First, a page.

Fishing

Big cats at Brownlee worth the bitter cold (fishing report, Feb. 16)

Larry Nichols of New Plymouth shows off an 18-pound February flathead he caught at Brownlee Reservoir.
Larry Nichols of New Plymouth shows off an 18-pound February flathead he caught at Brownlee Reservoir. Jordan Rodriguez

Brownlee Reservoir (mixed bag)

It will be a chilly boat ride, but the rewards can be worth the effort at Brownlee this time of year. Big catfish — including channel cats and their big, elusive flathead cousins — are starting to hit on worms, cut bait, chicken livers, crankbaits and jigs. Channel cats regularly surpass five pounds at Brownlee, while flatheads can weigh 30 pounds or more. In addition to catfish, schools of crappie will be hanging out near rocky outcroppings and coves. If they are in the biting mood, you can rack up big numbers in a hurry on small jigs tipped with crappie nibbles. While prime bass season is still a few months away, patient anglers should be able to coax a few green fish by going deep with jigs and drop shots or fishing slow with crankbaits and spinnerbaits.

Getting there: Brownlee is about two hours from Boise on the Idaho-Oregon border. Fish out of Steck Park on the Idaho side, or go through Huntington, Ore., and launch a boat from Spring Marina. There is plenty of bank access, too.

Owyhee River (trout)

Trout fishing has really picked up on the Owyhee River in recent weeks. Anglers are catching big browns and good numbers of rainbows on a variety of setups, including dry flies (tricos and midges), streamers (woolly buggars and muddler minnows), spinners, spoons, crankbaits and jigs. No matter what you use, remember to buy an Oregon license and practice catch-and-release on all brown trout. Single, barbless hooks are recommended to avoid injuring fish and aid in easier release.

Getting there: Fish downstream from Adrian, Ore.

South Fork Boise River (trout)

For trout enthusiasts who want to stay in Idaho, the South Fork offers good fishing for big, wild rainbows. Dry fly action has picked up, with anglers catching fish on small midges when the sun is shining. Bouncing bead-head nymphs or stripping streamers should also attract some bites. In addition to trout, whitefish often show up on the South Fork — sometimes in large numbers. If you go, keep in mind that all trout are catch-and-release this time of year. The South Fork also has year-round rules in place that require anglers to use single, barbless hooks and no bait. For the non-fly crowd, spinners, spoons and jigs can be modified to stay within the rules.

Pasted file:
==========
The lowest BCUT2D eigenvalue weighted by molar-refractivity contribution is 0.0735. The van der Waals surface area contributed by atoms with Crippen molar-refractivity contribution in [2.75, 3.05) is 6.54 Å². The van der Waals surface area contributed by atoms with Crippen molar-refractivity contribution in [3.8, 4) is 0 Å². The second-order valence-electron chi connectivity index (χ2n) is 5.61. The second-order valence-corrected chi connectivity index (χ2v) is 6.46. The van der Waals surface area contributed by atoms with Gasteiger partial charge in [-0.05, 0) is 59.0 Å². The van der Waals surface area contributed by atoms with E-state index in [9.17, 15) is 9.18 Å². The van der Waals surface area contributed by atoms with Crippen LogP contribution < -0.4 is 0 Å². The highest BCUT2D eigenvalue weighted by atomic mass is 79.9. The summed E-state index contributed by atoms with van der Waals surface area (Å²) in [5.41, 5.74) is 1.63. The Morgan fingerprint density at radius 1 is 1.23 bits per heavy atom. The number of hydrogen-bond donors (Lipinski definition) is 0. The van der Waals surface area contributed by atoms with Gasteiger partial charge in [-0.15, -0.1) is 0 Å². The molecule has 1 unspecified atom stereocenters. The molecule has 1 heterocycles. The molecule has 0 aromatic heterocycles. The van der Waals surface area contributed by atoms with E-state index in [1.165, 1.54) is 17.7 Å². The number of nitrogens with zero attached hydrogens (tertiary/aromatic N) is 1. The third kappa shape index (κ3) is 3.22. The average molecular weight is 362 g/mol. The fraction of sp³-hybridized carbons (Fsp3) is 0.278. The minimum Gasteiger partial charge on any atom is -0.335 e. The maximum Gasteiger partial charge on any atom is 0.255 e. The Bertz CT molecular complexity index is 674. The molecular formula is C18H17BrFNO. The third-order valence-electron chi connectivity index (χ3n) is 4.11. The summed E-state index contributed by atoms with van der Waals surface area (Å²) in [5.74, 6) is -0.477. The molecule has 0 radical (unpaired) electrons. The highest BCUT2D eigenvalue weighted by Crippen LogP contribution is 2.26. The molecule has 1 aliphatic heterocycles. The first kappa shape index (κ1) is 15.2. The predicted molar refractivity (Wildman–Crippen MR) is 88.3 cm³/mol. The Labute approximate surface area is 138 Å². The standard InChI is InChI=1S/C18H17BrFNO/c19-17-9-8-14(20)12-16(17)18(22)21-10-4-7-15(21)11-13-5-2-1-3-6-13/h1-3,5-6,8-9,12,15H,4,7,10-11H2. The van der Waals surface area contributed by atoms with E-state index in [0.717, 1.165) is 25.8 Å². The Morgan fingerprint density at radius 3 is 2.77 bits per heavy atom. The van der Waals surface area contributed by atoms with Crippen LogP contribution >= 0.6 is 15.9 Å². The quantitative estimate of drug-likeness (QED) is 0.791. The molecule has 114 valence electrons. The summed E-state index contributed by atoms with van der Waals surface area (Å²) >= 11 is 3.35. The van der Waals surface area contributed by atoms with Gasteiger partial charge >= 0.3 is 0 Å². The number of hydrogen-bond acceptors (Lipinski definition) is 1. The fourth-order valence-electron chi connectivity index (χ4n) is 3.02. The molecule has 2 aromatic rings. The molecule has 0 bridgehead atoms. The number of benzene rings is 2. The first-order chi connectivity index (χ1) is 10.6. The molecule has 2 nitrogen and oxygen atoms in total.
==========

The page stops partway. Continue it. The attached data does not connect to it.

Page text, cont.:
Getting there: Fish between Anderson Ranch Dam and Arrowrock Reservoir.

Lake Cascade (ice fishing)

Just when it looked like the season was coming to a close, a cold snap firmed up the ice at Cascade. With overnight lows in the teens, the season should last for at least a couple more weeks. There have been reports of ATVs going through the ice near popular access points, which can become weakened by heavy traffic. The safest bet is to go on foot, but if you want to take a snowmobile or four-wheeler, try venturing down the bank to launch onto fresh ice. Most days, it’s quality over quantity at Cascade. I haven’t caught fish in large numbers, but every perch I’ve put on the ice has been more than 14 inches. We’ve also iced multiple trout in the 20-inch class, with some smaller rainbows mixed in. Tackle has been all over the map — I’ve caught fish on small tungsten jigs, perch-colored spoons, jigging Rapalas and bait, including worms, marshmallows and Power Bait. Bring an assortment and see if any patterns emerge. Even when it’s slow, stay alert. Fish can show up at any minute, and when they do, they are usually big.

Getting there: Take Idaho 55 north to Cascade. Popular access points include Poison Creek on the north end of the lake and Blue Heron closer to town. For the latest lake conditions and fishing reports in the Cascade area, call Tackle Tom’s at (208) 382-4367.

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